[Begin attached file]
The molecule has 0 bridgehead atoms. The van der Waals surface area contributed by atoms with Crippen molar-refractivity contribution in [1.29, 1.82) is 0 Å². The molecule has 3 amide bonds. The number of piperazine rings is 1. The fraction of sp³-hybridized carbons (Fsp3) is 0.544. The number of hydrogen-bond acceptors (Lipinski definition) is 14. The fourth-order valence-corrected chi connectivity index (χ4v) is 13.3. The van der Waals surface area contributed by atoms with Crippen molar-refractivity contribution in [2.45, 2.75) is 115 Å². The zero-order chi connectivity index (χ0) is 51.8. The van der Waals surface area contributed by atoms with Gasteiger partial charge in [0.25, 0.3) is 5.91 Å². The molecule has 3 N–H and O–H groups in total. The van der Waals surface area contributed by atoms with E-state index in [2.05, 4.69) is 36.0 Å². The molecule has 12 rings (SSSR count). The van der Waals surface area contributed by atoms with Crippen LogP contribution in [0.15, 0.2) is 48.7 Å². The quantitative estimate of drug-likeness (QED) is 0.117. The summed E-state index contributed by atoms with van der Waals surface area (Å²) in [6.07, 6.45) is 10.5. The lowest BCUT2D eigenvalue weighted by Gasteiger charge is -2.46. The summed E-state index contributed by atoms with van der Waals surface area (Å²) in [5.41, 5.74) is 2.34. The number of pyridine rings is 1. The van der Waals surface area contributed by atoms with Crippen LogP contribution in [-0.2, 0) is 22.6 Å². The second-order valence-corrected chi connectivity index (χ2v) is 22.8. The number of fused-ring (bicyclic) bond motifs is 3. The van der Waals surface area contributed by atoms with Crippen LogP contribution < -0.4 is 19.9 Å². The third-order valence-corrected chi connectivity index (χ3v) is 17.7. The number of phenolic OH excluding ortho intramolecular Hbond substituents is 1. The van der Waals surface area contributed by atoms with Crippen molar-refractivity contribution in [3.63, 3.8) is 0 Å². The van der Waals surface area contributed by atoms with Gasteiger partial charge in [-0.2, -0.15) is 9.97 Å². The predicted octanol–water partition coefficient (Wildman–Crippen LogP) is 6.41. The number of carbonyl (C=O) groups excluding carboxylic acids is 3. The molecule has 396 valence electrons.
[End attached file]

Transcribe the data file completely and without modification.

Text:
The molecule has 0 bridgehead atoms. The van der Waals surface area contributed by atoms with Crippen molar-refractivity contribution in [1.29, 1.82) is 0 Å². The molecule has 3 amide bonds. The number of piperazine rings is 1. The fraction of sp³-hybridized carbons (Fsp3) is 0.544. The number of hydrogen-bond acceptors (Lipinski definition) is 14. The fourth-order valence-corrected chi connectivity index (χ4v) is 13.3. The van der Waals surface area contributed by atoms with Crippen molar-refractivity contribution in [2.45, 2.75) is 115 Å². The zero-order chi connectivity index (χ0) is 51.8. The van der Waals surface area contributed by atoms with Gasteiger partial charge in [0.25, 0.3) is 5.91 Å². The molecule has 3 N–H and O–H groups in total. The van der Waals surface area contributed by atoms with E-state index in [2.05, 4.69) is 36.0 Å². The molecule has 12 rings (SSSR count). The van der Waals surface area contributed by atoms with Crippen LogP contribution in [0.15, 0.2) is 48.7 Å². The quantitative estimate of drug-likeness (QED) is 0.117. The summed E-state index contributed by atoms with van der Waals surface area (Å²) in [6.07, 6.45) is 10.5. The lowest BCUT2D eigenvalue weighted by Gasteiger charge is -2.46. The summed E-state index contributed by atoms with van der Waals surface area (Å²) in [5.41, 5.74) is 2.34. The number of pyridine rings is 1. The van der Waals surface area contributed by atoms with Crippen LogP contribution in [-0.2, 0) is 22.6 Å². The second-order valence-corrected chi connectivity index (χ2v) is 22.8. The number of fused-ring (bicyclic) bond motifs is 3. The van der Waals surface area contributed by atoms with Crippen LogP contribution < -0.4 is 19.9 Å². The third-order valence-corrected chi connectivity index (χ3v) is 17.7. The number of phenolic OH excluding ortho intramolecular Hbond substituents is 1. The van der Waals surface area contributed by atoms with Crippen molar-refractivity contribution in [3.63, 3.8) is 0 Å². The van der Waals surface area contributed by atoms with Gasteiger partial charge in [-0.2, -0.15) is 9.97 Å². The predicted octanol–water partition coefficient (Wildman–Crippen LogP) is 6.41. The number of carbonyl (C=O) groups excluding carboxylic acids is 3. The molecule has 396 valence electrons.